Among lower-paid workers, union members are less likely than non union members to be enrolled in lower-end insurance plans imposing stricter limits on medical services and requiring doctors to see more patients, and spend less time with each.

(A) imposing stricter limits on medical services and requiring doctors to see more patients, and spend
(B) imposing stricter limits on medical services , requiring doctors to see more patients, and spending
(C) that impose stricter limits on medical services, require doctors to see more patients, and spend
(D) that impose stricter limits on medical services and require doctors to see more patients, spending
(E) that impose stricter limits on medical services, requiring doctors to see more patients and spending

Among lower-paid workers, union members are less likely than non union members to be enrolled in lower-end insurance plans that [impose stricter limits on medical services and require doctors to see more patients], spending less time with each.

GMATNinja It is a tricky and super tough question. What is VERBing "spending" intended to modify in this sentence? Does the VERBing modifier modify the preceding clause in blue bracket []?
_________________

"Be challenged at EVERY MOMENT."

“Strength doesn’t come from what you can do. It comes from overcoming the things you once thought you couldn’t.”

"Each stage of the journey is crucial to attaining new heights of knowledge."

VP
Joined: 27 Mar 2010
Posts: 1022
Location: Bangalore, India
Re: Among lower-paid workers, union members are less likely than non union  [#permalink]

### Show Tags

20 Jun 2017, 22:25
hazelnut wrote:
Among lower-paid workers, union members are less likely than non union members to be enrolled in lower-end insurance plans that [impose stricter limits on medical services and require doctors to see more patients], and spending less time with each.

What is VERBing "spending" intended to modify in this sentence? Does the VERBing modifier modify the preceding clause in blue bracket []?

Hi hazelnut, there should not be any and before spending.

The clause immediately before this participial phrase is:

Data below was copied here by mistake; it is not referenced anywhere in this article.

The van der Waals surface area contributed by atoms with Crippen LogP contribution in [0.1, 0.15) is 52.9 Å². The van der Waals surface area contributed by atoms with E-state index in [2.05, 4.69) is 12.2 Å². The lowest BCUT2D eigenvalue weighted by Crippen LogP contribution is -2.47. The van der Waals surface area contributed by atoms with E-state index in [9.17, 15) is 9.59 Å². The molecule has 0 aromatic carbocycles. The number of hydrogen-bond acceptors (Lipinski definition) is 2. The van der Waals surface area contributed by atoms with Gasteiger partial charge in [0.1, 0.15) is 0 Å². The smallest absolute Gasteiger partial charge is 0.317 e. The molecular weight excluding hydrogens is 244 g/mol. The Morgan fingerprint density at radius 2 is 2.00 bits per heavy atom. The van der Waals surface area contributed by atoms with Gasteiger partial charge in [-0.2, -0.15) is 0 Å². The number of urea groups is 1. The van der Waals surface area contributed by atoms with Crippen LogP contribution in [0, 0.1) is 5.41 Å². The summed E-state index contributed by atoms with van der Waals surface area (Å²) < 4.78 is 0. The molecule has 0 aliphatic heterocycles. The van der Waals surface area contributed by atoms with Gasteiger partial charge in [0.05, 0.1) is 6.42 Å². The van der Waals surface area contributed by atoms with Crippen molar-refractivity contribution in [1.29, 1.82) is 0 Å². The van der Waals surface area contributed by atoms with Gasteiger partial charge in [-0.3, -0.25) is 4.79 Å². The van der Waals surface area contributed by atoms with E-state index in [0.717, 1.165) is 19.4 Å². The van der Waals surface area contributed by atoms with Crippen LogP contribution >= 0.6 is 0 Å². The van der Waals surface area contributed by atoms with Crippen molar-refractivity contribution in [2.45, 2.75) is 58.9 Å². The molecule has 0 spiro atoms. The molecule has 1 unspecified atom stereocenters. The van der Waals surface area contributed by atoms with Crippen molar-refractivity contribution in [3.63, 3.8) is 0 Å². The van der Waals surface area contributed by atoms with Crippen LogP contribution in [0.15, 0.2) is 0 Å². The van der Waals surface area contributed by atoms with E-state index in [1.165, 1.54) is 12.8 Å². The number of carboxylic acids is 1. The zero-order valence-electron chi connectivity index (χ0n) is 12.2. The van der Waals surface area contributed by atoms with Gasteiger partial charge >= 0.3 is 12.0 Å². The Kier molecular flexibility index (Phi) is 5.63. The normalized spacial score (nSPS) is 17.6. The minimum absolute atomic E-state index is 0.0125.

lower-end insurance plans require doctors to see more patients

The reason this sentence is slightly tricky is that the participial phrase does not directly modify the subject of this clause: lower-end insurance plans.

However, the participial phrase does modify the doer (doctors) of the preceding action (to see).
_________________

Thanks,
Ashish
EducationAisle, Bangalore

Sentence Correction Nirvana available on Amazon.in and Flipkart

Now! Preview the entire Grammar Section of Sentence Correction Nirvana at pothi.com

Senior Manager
Joined: 29 Dec 2017
Posts: 388
Location: United States
Concentration: Marketing, Technology
GMAT 1: 630 Q44 V33
GMAT 2: 690 Q47 V37
GMAT 3: 710 Q50 V37
GPA: 3.25
WE: Marketing (Telecommunications)
Re: Among lower-paid workers, union members are less likely than non union  [#permalink]

### Show Tags

07 Jul 2018, 06:22
EducationAisle wrote:
hazelnut wrote:
Among lower-paid workers, union members are less likely than non union members to be enrolled in lower-end insurance plans that [impose stricter limits on medical services and require doctors to see more patients], and spending less time with each.

What is VERBing "spending" intended to modify in this sentence? Does the VERBing modifier modify the preceding clause in blue bracket []?

Hi hazelnut, there should not be any and before spending.

The clause immediately before this participial phrase is:

lower-end insurance plans require doctors to see more patients

The reason this sentence is slightly tricky is that the participial phrase does not directly modify the subject of this clause: lower-end insurance plans.

However, the participial phrase does modify the doer (doctors) of the preceding action (to see).

Hi EducationAisle

Does it mean that comma + ing can modify not only the subject but also an object of the clause (if the object also does some action?).

E.g.1 Mary asked me to go out, taking our dog for a walk - but it seems ambigious.
E.g 2 Mary recommended that I ask Mike to go out, taking our dog for a walk - better? is that because of "that"?

Is there any rule/recommendation what -ing is to modify after sequence of several subjects and objects that all do some actions?
VP
Joined: 27 Mar 2010
Posts: 1022
Location: Bangalore, India
Re: Among lower-paid workers, union members are less likely than non union  [#permalink]

### Show Tags

08 Jul 2018, 08:59
Hero8888 wrote:
Hi EducationAisle

Does it mean that comma + ing can modify not only the subject but also an object of the clause (if the object also does some action?).

Hi Hero8888, you ask a good question. Rather than looking at Doctors as the object of the preceding clause (thereby creating a whole new rule, which would be both redundant and confusing), I would have a consistent rule as:

These type of Present Participial phrases modify the doer of the preceding action.

In most cases, the doer of the preceding action is the subject of the preceding clause, except in the sentence under consideration (incidentally, I have not come across any other such official question).

Quote: